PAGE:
Linden Labs is a business. As Second Life gained popularity, real companies established online existences, paying Linden for prime virtual real estate. The virtual entrepreneurs selling clothing and furniture to residents were soon competing against familiar brands. Car companies gave away virtual vehicles. Young residents flocked to the same places they frequent in reality.

Politicians followed, along with political divisions.

From California, Representatives George Miller and Nancy Pelosi have offices in Second Life. Others are sure to follow. Some suspect the attack on the campaign headquarters of John Edwards in February was meant to implicate conservatives, encouraging conflict in Second Life. Utopia was short lived.

Areas in Second Life are called “islands on the grid.” Imagine wandering the Virtual Valley island only to encounter a strip mall, big box retailers, and chain restaurants. Your e-mail is stuffed with notes from non-profit organizations and politicians seeking your support. Popularity is determined by where you live, the car you drive, and the clothes you wear. Your escape from reality has become nothing but a mirror of the every day.

The virtual terrorists of Second Life claim they are trying to undo the changes occurring in their universe. By destroying corporate symbols and injuring consumers, these “freedom fighters” think they can force their version of utopia on everyone else. They do not want the online world to resemble reality… and yet their zealousness is producing exactly that result.

Maybe the disintegration of Second Life into a world more violent and politically radical than our own reveals something about human nature. The moment a community gets too large, cliques form. Groups challenge other groups, and eventually there are conflicts. Sadly, news reports suggest the radicals of Second Life include educators, accountants, and others who might never consider violence a solution to problems in real life.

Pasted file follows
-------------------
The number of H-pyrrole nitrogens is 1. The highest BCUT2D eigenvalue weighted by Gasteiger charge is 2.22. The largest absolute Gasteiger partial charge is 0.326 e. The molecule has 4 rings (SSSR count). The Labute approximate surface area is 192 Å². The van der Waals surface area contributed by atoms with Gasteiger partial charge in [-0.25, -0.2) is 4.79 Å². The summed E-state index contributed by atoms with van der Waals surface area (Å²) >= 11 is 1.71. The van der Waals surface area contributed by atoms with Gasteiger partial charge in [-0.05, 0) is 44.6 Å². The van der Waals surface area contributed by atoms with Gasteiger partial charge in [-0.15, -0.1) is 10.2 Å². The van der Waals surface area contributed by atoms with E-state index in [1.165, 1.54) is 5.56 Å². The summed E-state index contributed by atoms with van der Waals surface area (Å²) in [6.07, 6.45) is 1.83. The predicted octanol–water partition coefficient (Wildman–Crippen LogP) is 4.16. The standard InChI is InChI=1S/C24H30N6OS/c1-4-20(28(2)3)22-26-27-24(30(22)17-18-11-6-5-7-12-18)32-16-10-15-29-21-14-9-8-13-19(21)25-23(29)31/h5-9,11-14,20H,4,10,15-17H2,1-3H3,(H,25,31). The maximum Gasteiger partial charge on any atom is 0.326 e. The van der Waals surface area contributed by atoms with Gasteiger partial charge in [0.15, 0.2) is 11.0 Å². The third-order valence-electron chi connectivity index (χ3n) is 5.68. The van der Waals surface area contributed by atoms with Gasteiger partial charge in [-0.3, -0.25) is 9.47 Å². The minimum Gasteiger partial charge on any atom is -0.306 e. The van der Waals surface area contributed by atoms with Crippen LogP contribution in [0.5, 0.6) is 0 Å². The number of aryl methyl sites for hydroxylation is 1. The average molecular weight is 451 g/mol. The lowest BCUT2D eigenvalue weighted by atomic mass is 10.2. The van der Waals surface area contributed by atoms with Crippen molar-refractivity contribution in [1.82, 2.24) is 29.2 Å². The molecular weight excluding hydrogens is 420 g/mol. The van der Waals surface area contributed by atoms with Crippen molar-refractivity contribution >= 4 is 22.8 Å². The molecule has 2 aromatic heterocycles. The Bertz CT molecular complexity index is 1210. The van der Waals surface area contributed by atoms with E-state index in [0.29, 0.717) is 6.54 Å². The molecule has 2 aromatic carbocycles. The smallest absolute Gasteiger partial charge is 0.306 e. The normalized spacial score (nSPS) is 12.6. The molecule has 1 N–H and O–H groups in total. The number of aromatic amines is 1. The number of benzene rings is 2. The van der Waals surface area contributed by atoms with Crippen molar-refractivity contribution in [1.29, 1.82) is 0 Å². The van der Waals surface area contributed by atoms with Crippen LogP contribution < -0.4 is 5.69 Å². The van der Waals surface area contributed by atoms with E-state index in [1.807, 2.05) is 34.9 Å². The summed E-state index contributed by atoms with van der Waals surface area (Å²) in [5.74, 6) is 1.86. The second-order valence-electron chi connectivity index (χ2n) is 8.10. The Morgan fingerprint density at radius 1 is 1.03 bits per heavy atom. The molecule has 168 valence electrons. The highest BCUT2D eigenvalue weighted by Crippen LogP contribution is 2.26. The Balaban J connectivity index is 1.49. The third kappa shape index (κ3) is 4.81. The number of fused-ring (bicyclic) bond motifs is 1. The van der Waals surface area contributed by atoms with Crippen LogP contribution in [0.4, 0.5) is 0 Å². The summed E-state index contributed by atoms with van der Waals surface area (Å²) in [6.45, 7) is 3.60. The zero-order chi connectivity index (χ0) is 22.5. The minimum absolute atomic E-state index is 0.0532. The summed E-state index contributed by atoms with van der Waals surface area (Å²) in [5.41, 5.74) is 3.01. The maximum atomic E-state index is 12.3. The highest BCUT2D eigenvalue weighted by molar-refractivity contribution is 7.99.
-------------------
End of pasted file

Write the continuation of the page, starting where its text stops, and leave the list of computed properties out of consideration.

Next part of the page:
If an educator can turn to nuclear weapons to destroy a teen clothing retailer or an accountant can participate in a drive-by shooting of political rivals, what’s the next step for this online world?

The double entendres of The Sims and the magic of WoW both seem less troubling than the descent of Second Life. Players in The Sims buy add-ons like Glamour Life to indulge in a pop star fantasy. They don’t imagine a world without cliques or consumerism — they mock that world.

That’s what the residents of Second Life got wrong. Residents of other virtual worlds are mocking reality with a wink and a nod to E! and Paris Hilton. Few of the players of The Sims think life is all about money, just the game. The players of WoW engage in battles because that is the game. There are peace movements in WoW, but a peace activist in WoW expects to be attacked. Making and breaking treaties is also part of WoW, proving the players might be more realistic than Second Life residents.

Second Life residents seem to take their online lives a bit more seriously than other online inhabitants. Too seriously, based on recent headlines.